Grains Research and Development

Date: 01.01.1994

Chocolate attack now less likely

Drawing of a Faba Bean plant

Faba Beans

Two new faba bean cultivars, one resistant to chocolate spot and the other to Ascochyta, are now on the market and in the seed increase stage, respectively.

The National Faba Bean Breeding Program, led by Ron Knight at the University of Adelaide Waite Campus, and funded by growers through the GRDC, developed the new varieties, named Icarus and Ascot.

Needs far less fungicide

Icarus is resistant to chocolate spot, and while not immune, should require far less fungicide to control the disease. Icarus is, however, susceptible to Ascochyta — more so than Fiord — and is late-flowering, and should therefore not be grown where Ascochyta is serious or where the season is short.

Icarus has attractive, smooth green seeds and in trials has out-yielded Fiord after early sowing and an extended season. Icarus is taller and should be grown at a lower plant density than Fiord, 15-20 plants per square metre against 25-30 for Fiord.

Icarus appears to have the same characteristics as Fiord as a component of feed mixes for animals. It will be commercially tested for canning this year.

NSW Agriculture Agronomist Harry Marcellos has been trialing Icarus at Tamworth, Narrabri and Croppa Creek, but had not yet harvested as Ground Cover went to press. "'Chocolate spot and rust are big problems up our way." Dr Marcellos said.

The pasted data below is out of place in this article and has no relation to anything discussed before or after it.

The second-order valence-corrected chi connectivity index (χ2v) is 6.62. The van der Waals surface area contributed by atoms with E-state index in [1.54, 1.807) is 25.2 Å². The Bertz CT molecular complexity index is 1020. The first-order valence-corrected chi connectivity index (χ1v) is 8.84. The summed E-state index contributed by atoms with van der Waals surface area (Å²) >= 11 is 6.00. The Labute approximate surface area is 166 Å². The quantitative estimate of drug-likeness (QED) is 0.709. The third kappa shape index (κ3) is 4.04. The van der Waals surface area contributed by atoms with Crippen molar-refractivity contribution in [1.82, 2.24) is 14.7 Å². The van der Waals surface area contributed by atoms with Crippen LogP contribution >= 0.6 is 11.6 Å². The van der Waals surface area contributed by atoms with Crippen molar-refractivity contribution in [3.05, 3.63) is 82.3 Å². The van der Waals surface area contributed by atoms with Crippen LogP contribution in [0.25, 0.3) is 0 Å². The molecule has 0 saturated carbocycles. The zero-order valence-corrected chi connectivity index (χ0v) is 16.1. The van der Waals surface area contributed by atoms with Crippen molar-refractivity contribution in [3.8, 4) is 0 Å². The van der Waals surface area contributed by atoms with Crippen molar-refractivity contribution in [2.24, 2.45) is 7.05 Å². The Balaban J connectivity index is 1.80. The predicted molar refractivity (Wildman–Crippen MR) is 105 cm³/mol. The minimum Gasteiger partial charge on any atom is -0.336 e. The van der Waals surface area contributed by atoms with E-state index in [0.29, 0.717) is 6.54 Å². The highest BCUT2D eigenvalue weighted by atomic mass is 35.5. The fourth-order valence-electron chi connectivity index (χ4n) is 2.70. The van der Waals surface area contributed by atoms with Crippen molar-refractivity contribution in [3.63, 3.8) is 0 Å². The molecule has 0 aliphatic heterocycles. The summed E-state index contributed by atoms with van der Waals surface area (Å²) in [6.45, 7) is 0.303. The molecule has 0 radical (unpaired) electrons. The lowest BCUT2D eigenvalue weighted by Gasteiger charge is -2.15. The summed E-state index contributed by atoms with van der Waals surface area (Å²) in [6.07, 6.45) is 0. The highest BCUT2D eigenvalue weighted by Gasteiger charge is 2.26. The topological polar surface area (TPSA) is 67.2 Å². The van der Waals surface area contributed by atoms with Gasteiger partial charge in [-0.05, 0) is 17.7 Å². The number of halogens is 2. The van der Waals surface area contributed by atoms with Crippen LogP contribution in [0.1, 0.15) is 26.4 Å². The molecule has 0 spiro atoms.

The cultivar's name pays tribute to the International Centre for Agricultural Research in Dry Areas (1CARDA), based in Aleppo, Syria, which supplied material from which Icarus was derived. Australia is increasing contact with the Centre.

Ascot beats Ascochyta

The second new release, Ascot, resembles Fiord in most respects but has resistance to Ascochyta. It does not have greater resistance to chocolate spot than Fiord, but there are many areas where chocolate spot is not an annual problem.

SEEDCO (South Australian Seedgrowers Co-operative Ltd) has the licence to produce seed of the two cultivars, which are protected under the Plant Variety Rights Act. A SEEDCO spokesperson said farmers will have access to certified Icarus seed this year while Ascot is in the final stages of seed selection and multiplication.

"The aim now is to combine the two resistances into one variety," said Dr Knight. "Icarus and Ascot are being used as parents, but we are also using in the program other good resistant lines introduced from overseas."